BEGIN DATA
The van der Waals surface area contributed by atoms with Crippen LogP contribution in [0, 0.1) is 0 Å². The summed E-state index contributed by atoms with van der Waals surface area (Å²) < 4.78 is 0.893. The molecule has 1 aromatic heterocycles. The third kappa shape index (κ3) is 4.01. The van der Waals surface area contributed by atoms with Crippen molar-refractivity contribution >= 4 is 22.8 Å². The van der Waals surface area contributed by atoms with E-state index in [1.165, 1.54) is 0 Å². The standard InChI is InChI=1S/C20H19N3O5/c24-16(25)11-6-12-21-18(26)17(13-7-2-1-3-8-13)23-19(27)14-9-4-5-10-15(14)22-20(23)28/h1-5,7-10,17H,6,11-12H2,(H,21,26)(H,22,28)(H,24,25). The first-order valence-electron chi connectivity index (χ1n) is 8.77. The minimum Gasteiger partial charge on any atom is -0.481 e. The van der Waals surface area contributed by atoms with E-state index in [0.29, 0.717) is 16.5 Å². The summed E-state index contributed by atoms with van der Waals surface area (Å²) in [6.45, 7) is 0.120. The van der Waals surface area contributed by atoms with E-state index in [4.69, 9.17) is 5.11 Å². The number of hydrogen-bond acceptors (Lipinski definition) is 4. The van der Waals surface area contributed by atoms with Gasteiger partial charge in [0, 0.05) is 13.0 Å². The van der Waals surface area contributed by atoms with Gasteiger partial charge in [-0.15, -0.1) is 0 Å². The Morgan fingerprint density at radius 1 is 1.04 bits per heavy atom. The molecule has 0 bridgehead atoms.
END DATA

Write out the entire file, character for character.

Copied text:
The van der Waals surface area contributed by atoms with Crippen LogP contribution in [0, 0.1) is 0 Å². The summed E-state index contributed by atoms with van der Waals surface area (Å²) < 4.78 is 0.893. The molecule has 1 aromatic heterocycles. The third kappa shape index (κ3) is 4.01. The van der Waals surface area contributed by atoms with Crippen molar-refractivity contribution >= 4 is 22.8 Å². The van der Waals surface area contributed by atoms with E-state index in [1.165, 1.54) is 0 Å². The standard InChI is InChI=1S/C20H19N3O5/c24-16(25)11-6-12-21-18(26)17(13-7-2-1-3-8-13)23-19(27)14-9-4-5-10-15(14)22-20(23)28/h1-5,7-10,17H,6,11-12H2,(H,21,26)(H,22,28)(H,24,25). The first-order valence-electron chi connectivity index (χ1n) is 8.77. The minimum Gasteiger partial charge on any atom is -0.481 e. The van der Waals surface area contributed by atoms with E-state index in [0.29, 0.717) is 16.5 Å². The summed E-state index contributed by atoms with van der Waals surface area (Å²) in [6.45, 7) is 0.120. The van der Waals surface area contributed by atoms with E-state index in [4.69, 9.17) is 5.11 Å². The number of hydrogen-bond acceptors (Lipinski definition) is 4. The van der Waals surface area contributed by atoms with Gasteiger partial charge in [0, 0.05) is 13.0 Å². The van der Waals surface area contributed by atoms with Gasteiger partial charge in [-0.15, -0.1) is 0 Å². The Morgan fingerprint density at radius 1 is 1.04 bits per heavy atom. The molecule has 0 bridgehead atoms.